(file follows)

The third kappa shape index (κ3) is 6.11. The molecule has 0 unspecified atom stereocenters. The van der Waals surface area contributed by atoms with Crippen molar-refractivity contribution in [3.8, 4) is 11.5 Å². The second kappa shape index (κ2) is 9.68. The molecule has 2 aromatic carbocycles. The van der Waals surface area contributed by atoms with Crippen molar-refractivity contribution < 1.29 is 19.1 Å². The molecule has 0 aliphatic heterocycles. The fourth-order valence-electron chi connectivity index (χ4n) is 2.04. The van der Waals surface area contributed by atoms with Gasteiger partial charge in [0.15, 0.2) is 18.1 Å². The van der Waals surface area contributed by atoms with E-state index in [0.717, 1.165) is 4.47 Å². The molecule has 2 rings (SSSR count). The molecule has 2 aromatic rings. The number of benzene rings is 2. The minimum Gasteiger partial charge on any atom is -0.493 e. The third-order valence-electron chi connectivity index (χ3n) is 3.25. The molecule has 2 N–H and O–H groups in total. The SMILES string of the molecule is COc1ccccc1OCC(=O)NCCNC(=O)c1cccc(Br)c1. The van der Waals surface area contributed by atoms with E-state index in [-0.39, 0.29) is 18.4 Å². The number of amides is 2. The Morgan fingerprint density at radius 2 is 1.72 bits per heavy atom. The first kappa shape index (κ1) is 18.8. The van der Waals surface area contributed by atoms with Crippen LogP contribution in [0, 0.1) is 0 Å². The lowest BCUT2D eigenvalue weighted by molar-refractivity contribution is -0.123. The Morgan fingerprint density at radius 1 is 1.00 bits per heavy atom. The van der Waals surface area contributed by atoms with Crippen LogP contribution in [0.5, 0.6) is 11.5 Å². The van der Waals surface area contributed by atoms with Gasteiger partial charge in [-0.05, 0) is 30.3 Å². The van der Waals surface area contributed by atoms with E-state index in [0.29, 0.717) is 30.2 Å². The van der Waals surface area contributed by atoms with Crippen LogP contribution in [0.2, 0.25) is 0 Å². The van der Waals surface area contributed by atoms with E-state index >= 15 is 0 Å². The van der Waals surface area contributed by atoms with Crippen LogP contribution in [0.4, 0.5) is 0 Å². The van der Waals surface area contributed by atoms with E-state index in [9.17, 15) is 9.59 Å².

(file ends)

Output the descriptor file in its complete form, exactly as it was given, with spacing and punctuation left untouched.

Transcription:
The third kappa shape index (κ3) is 6.11. The molecule has 0 unspecified atom stereocenters. The van der Waals surface area contributed by atoms with Crippen molar-refractivity contribution in [3.8, 4) is 11.5 Å². The second kappa shape index (κ2) is 9.68. The molecule has 2 aromatic carbocycles. The van der Waals surface area contributed by atoms with Crippen molar-refractivity contribution < 1.29 is 19.1 Å². The molecule has 0 aliphatic heterocycles. The fourth-order valence-electron chi connectivity index (χ4n) is 2.04. The van der Waals surface area contributed by atoms with Gasteiger partial charge in [0.15, 0.2) is 18.1 Å². The van der Waals surface area contributed by atoms with E-state index in [0.717, 1.165) is 4.47 Å². The molecule has 2 rings (SSSR count). The molecule has 2 aromatic rings. The number of benzene rings is 2. The minimum Gasteiger partial charge on any atom is -0.493 e. The third-order valence-electron chi connectivity index (χ3n) is 3.25. The molecule has 2 N–H and O–H groups in total. The SMILES string of the molecule is COc1ccccc1OCC(=O)NCCNC(=O)c1cccc(Br)c1. The van der Waals surface area contributed by atoms with E-state index in [-0.39, 0.29) is 18.4 Å². The number of amides is 2. The Morgan fingerprint density at radius 2 is 1.72 bits per heavy atom. The first kappa shape index (κ1) is 18.8. The van der Waals surface area contributed by atoms with Crippen LogP contribution in [0, 0.1) is 0 Å². The lowest BCUT2D eigenvalue weighted by molar-refractivity contribution is -0.123. The Morgan fingerprint density at radius 1 is 1.00 bits per heavy atom. The van der Waals surface area contributed by atoms with Crippen LogP contribution in [0.5, 0.6) is 11.5 Å². The van der Waals surface area contributed by atoms with Gasteiger partial charge in [-0.05, 0) is 30.3 Å². The van der Waals surface area contributed by atoms with E-state index in [0.29, 0.717) is 30.2 Å². The van der Waals surface area contributed by atoms with Crippen LogP contribution in [0.2, 0.25) is 0 Å². The van der Waals surface area contributed by atoms with E-state index >= 15 is 0 Å². The van der Waals surface area contributed by atoms with Crippen LogP contribution in [0.4, 0.5) is 0 Å². The van der Waals surface area contributed by atoms with E-state index in [9.17, 15) is 9.59 Å².